Yes. So basically just to summarize, is that when we do put a lead in the right ventricle and we give pacing, but the problem then happens is that now the right ventricle is being... or the lower right chamber, which is the main pumping chamber, is being activated or pumps sooner or earlier than the left ventricle, and that can cause heart failure in the long run. And to not medicate it, actually to fix that, what we usually do is we add a third wire that will go into a structure called the coronary sinus and stimulate the left ventricle. But now instead of doing that, there is a new technique of pacing called physiologic pacing that would avoid the development of heart failure in the first place, and also will avoid the need for that third wire. Could you please explain to us the concept of physiologic pacing?

Roy Chung, MD:
So this is a relatively new technique that that kind of emerged over the last several years. All of us have natural kind of wiring, if you will. It's like broadband. We have the old telephone system, then we have broadband. And we are able now to put a lead tapping into your broadband services to really engage your own kind of wiring into those chambers. So both chambers will pump together at the same time. And because of this, then we can avoid future problems such as congestive heart failure or worsening of your pump.

Oussama Wazni, MD, MBA:
And also the need for putting a third wire.

Roy Chung, MD:
And the need for another procedure down the road.

Oussama Wazni, MD, MBA:
Exactly.

Roy Chung, MD:
One of the challenges is these are newer techniques and it takes a little bit longer to learn and they can be very challenging. So therefore there are not many centers that are doing this, but we have been very fortunate that we have had four years’ experience in this. And we look at all aspect of this to see who are the candidates and who are not. So when they have questions, they can contact us because we are a big group and we know who can benefit and who can help patients with this.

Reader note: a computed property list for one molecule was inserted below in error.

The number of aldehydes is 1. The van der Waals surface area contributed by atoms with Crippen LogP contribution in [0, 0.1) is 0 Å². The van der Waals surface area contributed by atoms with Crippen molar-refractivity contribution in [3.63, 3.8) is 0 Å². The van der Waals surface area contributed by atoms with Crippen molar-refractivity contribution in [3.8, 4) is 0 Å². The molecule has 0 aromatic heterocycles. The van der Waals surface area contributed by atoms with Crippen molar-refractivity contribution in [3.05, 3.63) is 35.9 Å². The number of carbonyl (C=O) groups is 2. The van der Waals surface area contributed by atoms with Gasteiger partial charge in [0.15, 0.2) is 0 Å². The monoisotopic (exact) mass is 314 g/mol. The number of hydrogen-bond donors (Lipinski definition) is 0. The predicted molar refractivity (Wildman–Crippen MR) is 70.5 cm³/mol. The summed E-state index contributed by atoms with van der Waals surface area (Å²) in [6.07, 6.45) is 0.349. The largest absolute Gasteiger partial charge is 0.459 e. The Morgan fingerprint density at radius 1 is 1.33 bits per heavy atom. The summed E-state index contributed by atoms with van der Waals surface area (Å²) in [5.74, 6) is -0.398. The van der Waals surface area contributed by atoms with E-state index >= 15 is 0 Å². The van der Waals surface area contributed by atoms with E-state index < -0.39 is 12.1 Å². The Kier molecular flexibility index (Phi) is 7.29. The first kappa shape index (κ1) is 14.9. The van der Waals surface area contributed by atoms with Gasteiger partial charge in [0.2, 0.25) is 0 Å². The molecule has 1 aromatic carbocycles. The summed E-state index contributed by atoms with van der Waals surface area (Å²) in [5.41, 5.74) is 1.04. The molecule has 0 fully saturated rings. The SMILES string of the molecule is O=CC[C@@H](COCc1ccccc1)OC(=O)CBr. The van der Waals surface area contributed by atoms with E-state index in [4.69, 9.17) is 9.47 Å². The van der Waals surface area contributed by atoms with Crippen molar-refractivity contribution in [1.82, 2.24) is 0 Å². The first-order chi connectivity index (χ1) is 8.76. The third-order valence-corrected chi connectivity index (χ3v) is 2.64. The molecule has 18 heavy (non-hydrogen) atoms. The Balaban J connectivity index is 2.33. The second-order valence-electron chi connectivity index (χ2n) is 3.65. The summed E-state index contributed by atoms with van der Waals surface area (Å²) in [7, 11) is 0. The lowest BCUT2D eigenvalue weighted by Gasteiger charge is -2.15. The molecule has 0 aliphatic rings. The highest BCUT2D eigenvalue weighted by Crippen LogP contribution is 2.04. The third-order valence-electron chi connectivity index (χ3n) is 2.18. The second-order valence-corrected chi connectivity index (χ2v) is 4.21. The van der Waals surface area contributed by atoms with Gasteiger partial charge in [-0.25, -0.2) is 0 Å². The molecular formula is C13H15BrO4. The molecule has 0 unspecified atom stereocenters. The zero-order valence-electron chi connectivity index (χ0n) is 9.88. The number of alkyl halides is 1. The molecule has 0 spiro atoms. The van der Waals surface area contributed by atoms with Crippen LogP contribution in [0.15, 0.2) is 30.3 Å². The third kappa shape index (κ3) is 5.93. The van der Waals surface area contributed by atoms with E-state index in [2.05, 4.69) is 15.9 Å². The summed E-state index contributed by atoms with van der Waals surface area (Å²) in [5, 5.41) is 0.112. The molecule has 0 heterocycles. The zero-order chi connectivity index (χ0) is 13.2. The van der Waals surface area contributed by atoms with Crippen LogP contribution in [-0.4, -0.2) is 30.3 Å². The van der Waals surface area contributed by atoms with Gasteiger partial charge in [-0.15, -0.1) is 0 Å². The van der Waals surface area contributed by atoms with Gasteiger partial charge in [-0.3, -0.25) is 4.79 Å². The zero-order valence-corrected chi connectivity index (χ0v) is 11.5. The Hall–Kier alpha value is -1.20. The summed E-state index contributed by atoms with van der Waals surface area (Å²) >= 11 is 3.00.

Oussama Wazni, MD, MBA:
Very good. So now we've had four years of experience. Have you noticed that it's made a difference and been helpful in these patients?

Roy Chung, MD:
In our own population, in our own registry, if you will, none of our patients has presented with heart failure following their implant, which is tremendously encouraging results. I think it's a very promising field that we are continuing to learn a lot from, and continuing to kind of fine tune our technique and to share with everyone here at the Cleveland Clinic. So I think this is something that will stay. I don't think it's going to go away, and I think it will only get better in the future.

Oussama Wazni, MD, MBA:
That is excellent, excellent. I mean, something that decreases hospitalization and heart failure by 20%, because it was 20% and now it's 0%, is something that is really very valuable and very important for our patients. So thank you for leading this work, and hopefully we'll continue to get better where it becomes less of a challenge and less time-consuming. So thank you very much, Dr. Chung, and we hope to see you guys on another podcast from Cleveland Clinic Electrophysiology. Thank you.

Roy Chung, MD:
All right, thank you.

Announcer:
Thank you for listening. We hope you enjoyed the podcast. We welcome your comments and feedback. Please contact us at heart@ccf.org. Like what you heard? Subscribe wherever you get your podcasts, or listen at clevelandclinic.org/loveyourheartpodcast.